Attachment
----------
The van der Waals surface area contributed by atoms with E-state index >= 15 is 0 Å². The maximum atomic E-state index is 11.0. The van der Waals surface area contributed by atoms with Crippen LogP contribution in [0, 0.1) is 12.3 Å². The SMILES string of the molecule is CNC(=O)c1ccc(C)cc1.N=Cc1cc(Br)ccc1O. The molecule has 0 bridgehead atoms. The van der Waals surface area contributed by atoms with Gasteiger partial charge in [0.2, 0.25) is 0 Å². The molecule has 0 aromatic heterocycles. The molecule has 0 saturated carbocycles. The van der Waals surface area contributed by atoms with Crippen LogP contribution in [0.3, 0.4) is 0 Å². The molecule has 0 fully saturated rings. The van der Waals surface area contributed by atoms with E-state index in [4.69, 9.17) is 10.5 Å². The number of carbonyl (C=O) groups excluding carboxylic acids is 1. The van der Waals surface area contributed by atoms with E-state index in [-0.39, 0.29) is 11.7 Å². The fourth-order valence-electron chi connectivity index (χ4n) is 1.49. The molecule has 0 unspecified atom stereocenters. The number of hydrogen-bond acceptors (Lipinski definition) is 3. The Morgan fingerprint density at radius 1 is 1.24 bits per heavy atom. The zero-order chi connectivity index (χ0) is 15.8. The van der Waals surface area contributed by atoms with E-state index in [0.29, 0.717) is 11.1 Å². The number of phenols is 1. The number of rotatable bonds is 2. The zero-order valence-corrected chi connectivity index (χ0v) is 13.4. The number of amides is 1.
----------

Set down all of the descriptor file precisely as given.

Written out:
The van der Waals surface area contributed by atoms with E-state index >= 15 is 0 Å². The maximum atomic E-state index is 11.0. The van der Waals surface area contributed by atoms with Crippen LogP contribution in [0, 0.1) is 12.3 Å². The SMILES string of the molecule is CNC(=O)c1ccc(C)cc1.N=Cc1cc(Br)ccc1O. The molecule has 0 bridgehead atoms. The van der Waals surface area contributed by atoms with Gasteiger partial charge in [0.2, 0.25) is 0 Å². The molecule has 0 aromatic heterocycles. The molecule has 0 saturated carbocycles. The van der Waals surface area contributed by atoms with Crippen LogP contribution in [0.3, 0.4) is 0 Å². The molecule has 0 fully saturated rings. The van der Waals surface area contributed by atoms with E-state index in [4.69, 9.17) is 10.5 Å². The number of carbonyl (C=O) groups excluding carboxylic acids is 1. The van der Waals surface area contributed by atoms with E-state index in [-0.39, 0.29) is 11.7 Å². The fourth-order valence-electron chi connectivity index (χ4n) is 1.49. The molecule has 0 unspecified atom stereocenters. The number of hydrogen-bond acceptors (Lipinski definition) is 3. The Morgan fingerprint density at radius 1 is 1.24 bits per heavy atom. The zero-order chi connectivity index (χ0) is 15.8. The van der Waals surface area contributed by atoms with E-state index in [0.29, 0.717) is 11.1 Å². The number of phenols is 1. The number of rotatable bonds is 2. The zero-order valence-corrected chi connectivity index (χ0v) is 13.4. The number of amides is 1.